Layla's mother had passed on years ago, and Isaac had spent almost a decade caring for his child the best his brutish ways allowed.  But he was always gentle with her no matter how hard he worked at anything else; no matter how hard he leaned into the wood to force it to his will.  Layla was his rose and he cherished her so deeply.  The object in his hands felt heavier than it should.  Almost like lead weighing him down.  But Isaac knew the object's purpose, and what it had meant for him to use it.    

As the sirens off in the far distance eventually died down, so did the rest of the world.  The food from the land was still good with corn being shucked, and a pig or two slaughtered.  Isaac and his carefree little flower had found a way to keep out of harm's way.  But something carried on the wind.  At first they said that it was only the bites that infected others.  Some well-to-do panel of scientists came on the T.V. and said that the blood was infectious.  Water should be boiled before drinking, avoid contact with others who appear to be listless or somehow infected.  It was all well and fine to Isaac.  His house was miles away from any major city, and even the neighbors were just a speck on the horizon.  But something carried in the air.  That was the only explanation.

The night sweats had kept her awake, and him.  At first he thought perhaps it was a terrible cold, or perhaps one of the pigs had sickly flesh.  Yet he had eaten the same meat and he was fine or so it appeared.  Her soft, summer skin became pallid and slick with moisture.  He tried a broth his mother used when he was sick, but Layla fell deeper into illness.  It wasn't but four days before her frail body passed on leaving the great beast of a man kneeling at her bedpost, weeping like a forlorn child.  On the fifth day, she came back.

It is a nearly indescribable feeling for a father to tie his own daughter down to a bed, but he had done it.  Layla was a shell of her former self; not responding to her name or food offered to her.  Isaac tried to ignore the obvious but he couldn't shake that it was the plague on the T.V. that had somehow found a way into their home.  Small sores began to develop on her once sweet face, and saliva dripped from her mouth incessantly.  Once when he tried to feed her a spoonful of broth, she nipped at his arm, seeming to long for a taste of his own flesh.  This was exactly how they described the symptoms on the television.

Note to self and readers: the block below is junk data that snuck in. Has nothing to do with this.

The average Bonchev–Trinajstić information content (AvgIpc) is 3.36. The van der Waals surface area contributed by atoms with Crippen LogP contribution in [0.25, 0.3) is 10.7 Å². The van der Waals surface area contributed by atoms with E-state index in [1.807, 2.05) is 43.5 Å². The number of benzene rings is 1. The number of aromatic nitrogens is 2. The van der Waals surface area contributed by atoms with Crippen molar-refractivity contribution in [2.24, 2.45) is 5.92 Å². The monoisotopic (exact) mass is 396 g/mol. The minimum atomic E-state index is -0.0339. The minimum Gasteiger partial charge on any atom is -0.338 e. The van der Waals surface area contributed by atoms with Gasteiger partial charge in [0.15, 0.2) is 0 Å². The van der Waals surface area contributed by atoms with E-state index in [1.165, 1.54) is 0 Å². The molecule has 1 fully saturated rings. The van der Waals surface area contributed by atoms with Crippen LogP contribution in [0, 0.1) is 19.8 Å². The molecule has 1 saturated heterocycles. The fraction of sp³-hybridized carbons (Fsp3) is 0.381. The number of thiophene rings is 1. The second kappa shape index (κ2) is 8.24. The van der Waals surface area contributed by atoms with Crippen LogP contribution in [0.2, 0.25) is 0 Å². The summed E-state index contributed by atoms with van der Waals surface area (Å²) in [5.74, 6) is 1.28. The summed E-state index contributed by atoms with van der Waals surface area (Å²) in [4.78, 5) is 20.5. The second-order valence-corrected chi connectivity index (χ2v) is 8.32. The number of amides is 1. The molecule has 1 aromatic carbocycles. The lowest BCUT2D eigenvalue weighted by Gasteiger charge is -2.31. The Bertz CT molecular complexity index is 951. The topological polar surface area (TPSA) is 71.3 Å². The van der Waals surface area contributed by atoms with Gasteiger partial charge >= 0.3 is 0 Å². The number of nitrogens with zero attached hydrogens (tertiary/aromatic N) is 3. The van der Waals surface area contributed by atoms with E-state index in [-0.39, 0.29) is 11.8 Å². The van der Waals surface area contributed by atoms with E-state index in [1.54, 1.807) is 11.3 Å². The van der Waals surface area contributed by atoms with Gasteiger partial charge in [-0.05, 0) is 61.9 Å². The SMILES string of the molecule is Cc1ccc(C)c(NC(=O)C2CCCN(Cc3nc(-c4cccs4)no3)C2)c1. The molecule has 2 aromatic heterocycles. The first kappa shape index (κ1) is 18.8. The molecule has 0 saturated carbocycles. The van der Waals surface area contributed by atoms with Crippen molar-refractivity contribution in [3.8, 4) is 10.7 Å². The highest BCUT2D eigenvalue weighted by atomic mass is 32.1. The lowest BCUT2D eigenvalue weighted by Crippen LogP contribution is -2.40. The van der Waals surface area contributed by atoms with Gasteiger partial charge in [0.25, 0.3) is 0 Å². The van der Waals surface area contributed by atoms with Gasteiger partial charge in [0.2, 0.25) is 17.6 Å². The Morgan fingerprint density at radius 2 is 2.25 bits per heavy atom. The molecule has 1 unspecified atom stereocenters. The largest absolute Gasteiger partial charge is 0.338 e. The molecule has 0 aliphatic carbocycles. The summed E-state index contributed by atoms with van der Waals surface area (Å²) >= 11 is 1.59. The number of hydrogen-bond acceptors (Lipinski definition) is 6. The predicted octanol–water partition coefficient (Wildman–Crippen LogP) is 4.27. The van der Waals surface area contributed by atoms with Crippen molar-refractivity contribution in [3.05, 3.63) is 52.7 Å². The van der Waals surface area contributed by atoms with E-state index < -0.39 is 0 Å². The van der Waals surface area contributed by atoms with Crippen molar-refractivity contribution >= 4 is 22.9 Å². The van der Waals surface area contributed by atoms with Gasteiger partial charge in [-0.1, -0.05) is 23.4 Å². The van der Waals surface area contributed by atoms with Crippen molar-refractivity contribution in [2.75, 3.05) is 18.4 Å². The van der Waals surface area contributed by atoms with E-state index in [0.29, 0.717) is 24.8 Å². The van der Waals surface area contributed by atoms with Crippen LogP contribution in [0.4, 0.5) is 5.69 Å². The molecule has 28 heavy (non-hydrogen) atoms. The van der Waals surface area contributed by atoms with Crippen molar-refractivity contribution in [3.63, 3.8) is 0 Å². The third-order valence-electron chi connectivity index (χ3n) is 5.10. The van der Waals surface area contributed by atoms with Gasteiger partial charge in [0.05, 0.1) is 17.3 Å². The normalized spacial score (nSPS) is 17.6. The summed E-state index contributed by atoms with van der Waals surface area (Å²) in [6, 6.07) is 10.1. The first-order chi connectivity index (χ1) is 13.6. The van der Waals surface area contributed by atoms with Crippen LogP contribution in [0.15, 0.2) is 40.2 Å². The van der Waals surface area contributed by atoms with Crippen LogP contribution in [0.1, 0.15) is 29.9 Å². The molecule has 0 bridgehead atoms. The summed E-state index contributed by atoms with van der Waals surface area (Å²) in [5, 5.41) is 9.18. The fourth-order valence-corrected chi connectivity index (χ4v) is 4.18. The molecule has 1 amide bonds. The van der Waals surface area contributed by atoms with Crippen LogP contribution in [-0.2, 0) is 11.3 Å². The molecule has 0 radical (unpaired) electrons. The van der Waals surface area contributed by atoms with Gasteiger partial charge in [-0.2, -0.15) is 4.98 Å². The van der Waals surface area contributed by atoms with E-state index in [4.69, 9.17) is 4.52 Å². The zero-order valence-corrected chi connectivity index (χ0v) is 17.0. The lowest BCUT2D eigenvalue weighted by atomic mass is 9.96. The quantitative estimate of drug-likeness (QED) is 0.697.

Isaac sat at the kitchen table, across from the open door that led into the room where Layla was strapped.  He wasn't sure how many days it had been but he could smell the odors of her body become more inhuman. Digging out his closet, he found the object.  It was his one final course of action to ensure that his daughter could find peace.  He wiped the cold sweat forming on his brow across his forearm.  Isaac could tell that something was inside him too.  Just like Layla.

Sitting up from the table, Isaac turned and slowly pushed his way into the darkness of the bedroom where Layla had been tied.  He heard her constant moaning, a sound that had been perpetual since she had come back from what should have been her eternal sleep.  It was a terrible, rasping moan that spoke of an animal desperation.  He would be there soon if he didn't do something.  As he leaned over the sunken frame of his daughter, lashed onto the bedposts, writhing with a slow, serpentine manner, he took the object in his hands, aimed it at the girl's forehead and mercilessly pulled the trigger.  A sharp blast from the handgun issued forth, and a blinding light in the dark of the room showed a deep red splatter before falling quickly to black.

Isaac stumbled out of the bedroom, coughing and in a state of surreal disbelief.  His rose had wilted away and by all accounts he was next.  His chest hurt, his skin was cold and wet, his muscles felt achy and tired.  He remembered one of the faceless voices from the T.V. say something that seemed important; vital even.  They said, aim for the head.  That was the only way.  And so Isaac pulled the object in his hands up to his temple, pressed the hot barrel against his skull, closed his eyes and thought about the roses once more before pulling the trigger."